Modular Construction – What do you need to think about?

read time: 2 min

Modern Methods of Construction (MMC) embraces a range of innovative building methods including modular construction, which essentially involves a building, or elements of it, being constructed off-site, and then delivered and assembled on-site.

MMC is endorsed by the Government’s Construction Playbook and advantages of modular construction over more traditional building approaches are considered to include:

  • potential to be more sustainable, with controlled factory conditions resulting in more accurate construction and therefore less waste. These conditions also facilitate easier recycling of any extra materials;
  • quicker to deliver as modules can be precision-built in controlled environments, avoiding delays including those caused by bad weather. Furthermore, the construction process can take place alongside groundworks and foundation work, often meaning the works as a whole can be completed more quickly;
  • cheaper, with less time and less waste potentially resulting in lower overall cost; and
  • safer, as a result of less time spent on site, complex work being carried out in a controlled factory setting and fewer heavy vehicle movements lowering both risk and disruption.

However, from a legal perspective, modular construction raises various issues which need careful consideration including:

  • questions around transfer of ownership and risk. Employers may be paying significant sums prior to delivery of modules to site and will need to carefully consider timing of transfer of ownership and risk, possibly requiring vesting certificates or advance payment bonds to provide security;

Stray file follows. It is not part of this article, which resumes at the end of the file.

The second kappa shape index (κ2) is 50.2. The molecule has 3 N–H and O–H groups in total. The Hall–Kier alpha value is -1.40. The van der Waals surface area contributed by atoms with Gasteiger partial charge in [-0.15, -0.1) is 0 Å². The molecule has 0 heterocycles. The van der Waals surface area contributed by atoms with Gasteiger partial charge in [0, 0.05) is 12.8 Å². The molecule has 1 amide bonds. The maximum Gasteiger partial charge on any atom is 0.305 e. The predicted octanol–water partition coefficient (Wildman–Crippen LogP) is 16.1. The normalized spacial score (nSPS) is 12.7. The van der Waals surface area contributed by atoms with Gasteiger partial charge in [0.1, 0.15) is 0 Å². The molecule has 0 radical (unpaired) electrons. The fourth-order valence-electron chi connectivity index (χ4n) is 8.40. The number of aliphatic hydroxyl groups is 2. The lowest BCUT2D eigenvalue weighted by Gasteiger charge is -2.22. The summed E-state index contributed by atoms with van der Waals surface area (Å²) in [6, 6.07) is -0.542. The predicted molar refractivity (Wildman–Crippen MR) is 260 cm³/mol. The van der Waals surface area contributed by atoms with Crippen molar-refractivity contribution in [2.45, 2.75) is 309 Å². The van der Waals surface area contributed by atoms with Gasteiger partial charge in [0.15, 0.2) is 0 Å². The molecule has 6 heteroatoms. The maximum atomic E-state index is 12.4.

• risk of damage to modules during delivery to site and the costs involved in transporting modules to the site;
  • precise timing of delivery to site. There is the further risk of damage to modules once on site (for example due to bad weather) if the site is not ready when modules are delivered. Precise and accurate planning and timing is therefore important;
  • issues surrounding design responsibility and copyright;
  • arrangements for inspecting and assessing the quality of modules off-site. This is important as if modules are discovered to be defective once delivered to site, there can be challenging logistical and cost issues involved in returning modules to the factory for repair.

Many of these issues can be mitigated through planning, procurement structure and contract terms.  However, many standard form construction contracts will require bespoke amendment to address these issues and to ensure that parties’ commercial agreement is properly reflected and that they have adequate protection in place.

For more information, please contact Jessica Taylor.

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